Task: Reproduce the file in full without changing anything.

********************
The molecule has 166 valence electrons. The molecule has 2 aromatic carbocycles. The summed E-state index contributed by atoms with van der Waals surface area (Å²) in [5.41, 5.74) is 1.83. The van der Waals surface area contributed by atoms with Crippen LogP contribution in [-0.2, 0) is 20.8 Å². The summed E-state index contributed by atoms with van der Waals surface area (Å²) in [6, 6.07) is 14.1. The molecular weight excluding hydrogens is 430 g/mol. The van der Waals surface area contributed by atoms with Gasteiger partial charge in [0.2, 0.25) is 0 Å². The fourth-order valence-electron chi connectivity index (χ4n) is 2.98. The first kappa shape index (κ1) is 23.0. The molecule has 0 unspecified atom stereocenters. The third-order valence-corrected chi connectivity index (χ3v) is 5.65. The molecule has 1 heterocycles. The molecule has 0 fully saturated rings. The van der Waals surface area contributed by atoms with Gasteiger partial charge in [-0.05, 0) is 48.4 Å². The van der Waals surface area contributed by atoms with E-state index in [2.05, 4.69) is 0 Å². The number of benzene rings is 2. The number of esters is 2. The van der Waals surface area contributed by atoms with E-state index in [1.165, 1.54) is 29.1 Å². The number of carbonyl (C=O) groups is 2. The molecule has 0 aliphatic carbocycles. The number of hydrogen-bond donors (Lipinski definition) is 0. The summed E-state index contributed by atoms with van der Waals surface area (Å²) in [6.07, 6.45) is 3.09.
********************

The molecule has 166 valence electrons. The molecule has 2 aromatic carbocycles. The summed E-state index contributed by atoms with van der Waals surface area (Å²) in [5.41, 5.74) is 1.83. The van der Waals surface area contributed by atoms with Crippen LogP contribution in [-0.2, 0) is 20.8 Å². The summed E-state index contributed by atoms with van der Waals surface area (Å²) in [6, 6.07) is 14.1. The molecular weight excluding hydrogens is 430 g/mol. The van der Waals surface area contributed by atoms with Gasteiger partial charge in [0.2, 0.25) is 0 Å². The fourth-order valence-electron chi connectivity index (χ4n) is 2.98. The first kappa shape index (κ1) is 23.0. The molecule has 0 unspecified atom stereocenters. The third-order valence-corrected chi connectivity index (χ3v) is 5.65. The molecule has 1 heterocycles. The molecule has 0 fully saturated rings. The van der Waals surface area contributed by atoms with Gasteiger partial charge in [-0.05, 0) is 48.4 Å². The van der Waals surface area contributed by atoms with E-state index in [2.05, 4.69) is 0 Å². The number of benzene rings is 2. The number of esters is 2. The van der Waals surface area contributed by atoms with E-state index in [1.165, 1.54) is 29.1 Å². The number of carbonyl (C=O) groups is 2. The molecule has 0 aliphatic carbocycles. The number of hydrogen-bond donors (Lipinski definition) is 0. The summed E-state index contributed by atoms with van der Waals surface area (Å²) in [6.07, 6.45) is 3.09.